Martin Brain was born on 22 December 1932 in Birmingham, United Kingdom.

By the young age of 22, Martin was already competing in Formula Three and Formula 3000 events.

In the French Grand Prix, Martin showed many strong moves, which made him bound to receive a lot of interest from the people, even though he was unable to win the event.

By 1990, he was already signed up by the Lotus Team to compete alongside them in the upcoming Formula One season.

On 25 May 1970, during the seventh lap at the Silverstone event, Martin’s car collided with Eden’s car.

Martin’s car somersaulted in the air and crashed upside down onto the ground. He was dead at the instant of the accident. 

Piers Courage

Piers Courage was born on 27 May 1942 in Colchester, United Kingdom.

He was the eldest son of a wealthy brewing group chairman, making it possible for him to manage his racing career by using the riches of his family.

Piers was the first man to drive for Frank Williams in Formula One.

In the 1969 Monaco Grand Prix and the United States Grand Prix, he was able to secure a runner-up position in both of these races, which was the highest of his Formula One career.

In the 1970 Dutch Grand Prix, Piers’ car suffered from a steering failure which caused the car to fly off at a very high speed.

The car flew over a ridge, was dismantled, and caught fire.

Piers suffered from fatal head and neck injuries

Jochen Rindt

Jochen Rindt was born on 18 April 1942 in Mainz, Germany.

He was orphaned when he was an infant and was brought up by grandparents in Austria. He was known for his headstrongness and rebellious nature. It was said that he either crashed or won the race.

He had a very acerbic personality to the point of seeming arrogant and intimidating.

He first won a race in 1970 in Monaco, securing the fifth position for himself. In 1970, he won four consecutive events of the Dutch, French, British, and German Grand Prix.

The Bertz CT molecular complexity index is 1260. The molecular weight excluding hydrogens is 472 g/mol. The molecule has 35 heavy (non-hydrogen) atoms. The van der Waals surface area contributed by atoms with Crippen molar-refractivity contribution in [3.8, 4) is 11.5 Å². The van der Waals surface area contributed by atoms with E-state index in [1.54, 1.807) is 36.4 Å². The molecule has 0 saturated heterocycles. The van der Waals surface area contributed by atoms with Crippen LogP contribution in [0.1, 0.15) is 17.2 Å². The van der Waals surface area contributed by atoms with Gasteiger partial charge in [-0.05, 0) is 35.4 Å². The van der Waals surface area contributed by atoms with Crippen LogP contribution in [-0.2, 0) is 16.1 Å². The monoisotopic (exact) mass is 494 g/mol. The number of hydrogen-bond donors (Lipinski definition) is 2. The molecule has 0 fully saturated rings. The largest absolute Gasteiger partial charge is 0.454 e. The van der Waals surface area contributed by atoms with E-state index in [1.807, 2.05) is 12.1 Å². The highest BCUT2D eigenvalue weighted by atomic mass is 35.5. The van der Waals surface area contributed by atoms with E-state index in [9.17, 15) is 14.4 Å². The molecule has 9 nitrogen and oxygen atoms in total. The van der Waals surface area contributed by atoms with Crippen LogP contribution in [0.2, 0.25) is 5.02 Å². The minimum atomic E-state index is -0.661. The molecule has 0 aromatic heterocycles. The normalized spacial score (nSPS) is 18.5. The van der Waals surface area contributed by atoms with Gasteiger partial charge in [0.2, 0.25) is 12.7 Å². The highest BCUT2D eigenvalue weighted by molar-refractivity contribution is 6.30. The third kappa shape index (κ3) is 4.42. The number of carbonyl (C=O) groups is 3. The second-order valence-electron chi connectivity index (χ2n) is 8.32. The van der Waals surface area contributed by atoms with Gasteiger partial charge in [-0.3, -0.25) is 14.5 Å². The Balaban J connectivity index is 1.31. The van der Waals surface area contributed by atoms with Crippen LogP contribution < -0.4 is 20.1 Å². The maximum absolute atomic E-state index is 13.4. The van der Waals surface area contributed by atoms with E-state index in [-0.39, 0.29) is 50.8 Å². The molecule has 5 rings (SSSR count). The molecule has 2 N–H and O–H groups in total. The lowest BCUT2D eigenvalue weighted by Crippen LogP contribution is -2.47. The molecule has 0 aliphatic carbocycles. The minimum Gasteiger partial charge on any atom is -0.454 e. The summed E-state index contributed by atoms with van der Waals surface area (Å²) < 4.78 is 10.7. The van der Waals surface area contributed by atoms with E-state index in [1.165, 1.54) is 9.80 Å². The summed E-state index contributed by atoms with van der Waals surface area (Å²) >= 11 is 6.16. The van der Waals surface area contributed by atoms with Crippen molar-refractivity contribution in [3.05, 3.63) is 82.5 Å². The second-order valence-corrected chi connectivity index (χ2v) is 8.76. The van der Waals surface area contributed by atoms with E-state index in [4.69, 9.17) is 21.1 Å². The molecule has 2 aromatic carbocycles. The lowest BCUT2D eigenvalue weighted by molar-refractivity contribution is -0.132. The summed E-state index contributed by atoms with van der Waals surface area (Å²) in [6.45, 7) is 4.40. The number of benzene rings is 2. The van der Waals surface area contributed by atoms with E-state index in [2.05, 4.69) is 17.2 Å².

On 5 September 1970, whilst practicing for the Italian Grand Prix, Jochen’s Lotus plunged into a guard rail at Monza. 

However, even after Rindt’s death, no one was able to strip him of the championship he deserved.

Jo Siffert

Jo Siffert was born on 7 July 1936 in Fribourg, Switzerland to a dairy owner.

He was nicknamed Seppi by his friends and family and began racing motorbikes in 1957.

He did not come from a wealthy background, so he did whatever he could to support his passion and love for racing. This included selling shells to the Swiss Army.

He became famous in 1961 when he won the Eifelrennen race and emerged as a European Formula Junior Champion.

In 1971, Jo had excellent F1 results and plenty of podium finishes and was really looking forward to the next season.

However, on 24 October 1971, just as he was before the braking zone in Pilgrim’s Drop, his car caused a suspension failure casting him into a bank.

The car caught fire while Jo was trapped inside his car.

Upon rescuing, it was known that he died because of asphyxiation and had survived the initial impact of the accident with nothing more than a broken leg.

Roger Williamson

Roger Williamson was born on 2 February 1948 in Leicester, United Kingdom.

He was the son of a speedway driver and started racing at the young age of 12.

Roger won the Special Saloon Car Championship in 1970, which bought him the special attention of Tom Wheatcroft.

At the end of 1971, he received an award for the most promising Commonwealth driver of the year.

Just 2 weeks after his debut in the British Grand Prix, Roger’s car had a tire failure in the 8th lap of his second race.

The car propelled for 300 yards at high speed. The car also caught fire due to the scraping of the tank.

No fire extinguishers or fire trucks were available at that moment, and Roger died because of asphyxiation.

Francois Cevert

Francois Cevert was born on 25 February 1944 in Paris, France.

He began his racing career using his mother’s Vespa when he was 16 years old.

In 1966, Francois signed up for the Volant Shell Scholarship competition, where he won an Alpine Formula Three car.

Cevert managed to secure the third position in the 1971 United States Grand Prix with 26 points.

1973 was the best and last season for Cevert. He was able to complete 7 out of 14 races with just 2 retirements. He also earned 47 points and secured the 4th position in the driver’s championship.